Wow, where do I start ??? So many things to share. Ok, I’ll start with our flight. We flew Iberia to Madrid and arrived at the new Terminal 4. It’s HUGE. We had no problem finding public transportation into the city and to our hotel. Our hotel was right in the old district so Alex and I changed into cooler clothes and headed out the door. It was HOT, 39 C but I didn’t find it too bad. It’s very dry so I think that had something to do with it. We walked around the old town and found some squares with massive gates to enter and exit them.

Gate to Plaza Mayor

I didn’t find the city all that interesting but I found the people of Madrid the friendliest I have ever met. The city had the ambience of most capitals that I’ve been to. Alex will explain the city and talk about the many people we met in her blog. I did find some interesting graffiti on the side of a building somewhere in the old town.


This actually graffiti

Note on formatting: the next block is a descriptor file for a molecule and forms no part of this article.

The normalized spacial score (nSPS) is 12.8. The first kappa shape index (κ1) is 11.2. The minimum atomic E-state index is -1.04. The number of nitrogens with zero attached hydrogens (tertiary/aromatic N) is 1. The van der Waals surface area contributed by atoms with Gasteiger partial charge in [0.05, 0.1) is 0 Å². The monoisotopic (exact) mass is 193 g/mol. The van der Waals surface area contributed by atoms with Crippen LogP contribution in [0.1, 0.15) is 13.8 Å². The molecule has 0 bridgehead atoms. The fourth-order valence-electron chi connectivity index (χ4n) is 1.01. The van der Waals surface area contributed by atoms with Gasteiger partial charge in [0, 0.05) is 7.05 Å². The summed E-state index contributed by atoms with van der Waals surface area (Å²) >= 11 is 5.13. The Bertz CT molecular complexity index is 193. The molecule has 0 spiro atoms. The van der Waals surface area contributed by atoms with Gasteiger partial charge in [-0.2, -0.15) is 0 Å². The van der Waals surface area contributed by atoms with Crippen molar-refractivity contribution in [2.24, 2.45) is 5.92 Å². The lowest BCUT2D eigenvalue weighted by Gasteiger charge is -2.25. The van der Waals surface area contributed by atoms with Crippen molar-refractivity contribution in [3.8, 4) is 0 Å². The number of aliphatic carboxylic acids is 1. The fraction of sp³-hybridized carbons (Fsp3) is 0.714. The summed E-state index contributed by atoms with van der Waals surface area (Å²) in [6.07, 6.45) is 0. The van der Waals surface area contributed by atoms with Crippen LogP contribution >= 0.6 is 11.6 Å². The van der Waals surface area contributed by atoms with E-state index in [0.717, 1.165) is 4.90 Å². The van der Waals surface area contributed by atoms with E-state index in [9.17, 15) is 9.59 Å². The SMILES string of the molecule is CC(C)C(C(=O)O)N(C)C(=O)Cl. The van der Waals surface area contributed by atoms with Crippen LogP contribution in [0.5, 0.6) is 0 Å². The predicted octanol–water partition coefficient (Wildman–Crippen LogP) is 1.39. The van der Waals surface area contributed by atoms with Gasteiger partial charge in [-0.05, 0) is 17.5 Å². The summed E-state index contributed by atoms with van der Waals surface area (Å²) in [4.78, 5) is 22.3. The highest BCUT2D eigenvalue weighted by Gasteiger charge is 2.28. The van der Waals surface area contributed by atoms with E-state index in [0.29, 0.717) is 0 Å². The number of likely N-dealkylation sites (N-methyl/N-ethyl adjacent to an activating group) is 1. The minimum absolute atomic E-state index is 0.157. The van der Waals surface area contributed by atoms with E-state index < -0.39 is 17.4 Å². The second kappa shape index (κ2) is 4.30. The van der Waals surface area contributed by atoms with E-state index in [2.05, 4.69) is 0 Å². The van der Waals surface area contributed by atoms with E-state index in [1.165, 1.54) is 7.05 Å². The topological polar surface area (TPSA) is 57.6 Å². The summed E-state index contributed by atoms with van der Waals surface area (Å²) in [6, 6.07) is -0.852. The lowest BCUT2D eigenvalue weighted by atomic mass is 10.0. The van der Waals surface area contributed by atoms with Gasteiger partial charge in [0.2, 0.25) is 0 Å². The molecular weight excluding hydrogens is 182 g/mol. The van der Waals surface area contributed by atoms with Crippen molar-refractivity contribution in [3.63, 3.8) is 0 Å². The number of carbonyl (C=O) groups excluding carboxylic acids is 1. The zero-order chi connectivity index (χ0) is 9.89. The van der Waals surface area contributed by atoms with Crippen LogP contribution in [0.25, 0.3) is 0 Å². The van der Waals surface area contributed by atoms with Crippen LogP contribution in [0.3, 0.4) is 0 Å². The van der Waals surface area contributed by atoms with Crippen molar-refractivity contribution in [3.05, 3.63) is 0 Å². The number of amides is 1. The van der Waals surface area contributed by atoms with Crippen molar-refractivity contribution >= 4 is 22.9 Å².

Personally, I found haven in Parque del Retiro. This park is absolutely amazing. Right in the centre of a country’s capital is a park with so many moods that I could not even begin to describe them. I walked through one part and felt that I was in the deep woods of northern Quebec.Dark and quiet, e ven the musky smell was there. I must have been smiling from ear to ear. I was looking for the Palacio de Cristal but before I could find it I came across a small grove of cedars and pines. The morning sun was still low enough to generate a glow on the trees. I felt completely relaxed. As a matter of fact, behind me are three people who are sitting in meditation. I’ve been here for 45 minutes and they haven’t moved a muscle. It’s almost like a dream.


It took a lot to take this picture because I felt like I’d break the spell. I was right, after taking the picture the serenity was gone. Maybe I was ready to move on when I took the picture. Who knows. I’m off to findthe Palacio de Cristal but here are some more photos of the park.

June 12, 2006 at 8:27 pm Leave a comment

Que calor!!!!

Just a quick note – we´ve arrived in Madrid today to be greeted by a 39 C heat wave!!! eeeeeeeek

Luckily the hotel has air conditioning…

June 6, 2006 at 1:58 pm 2 comments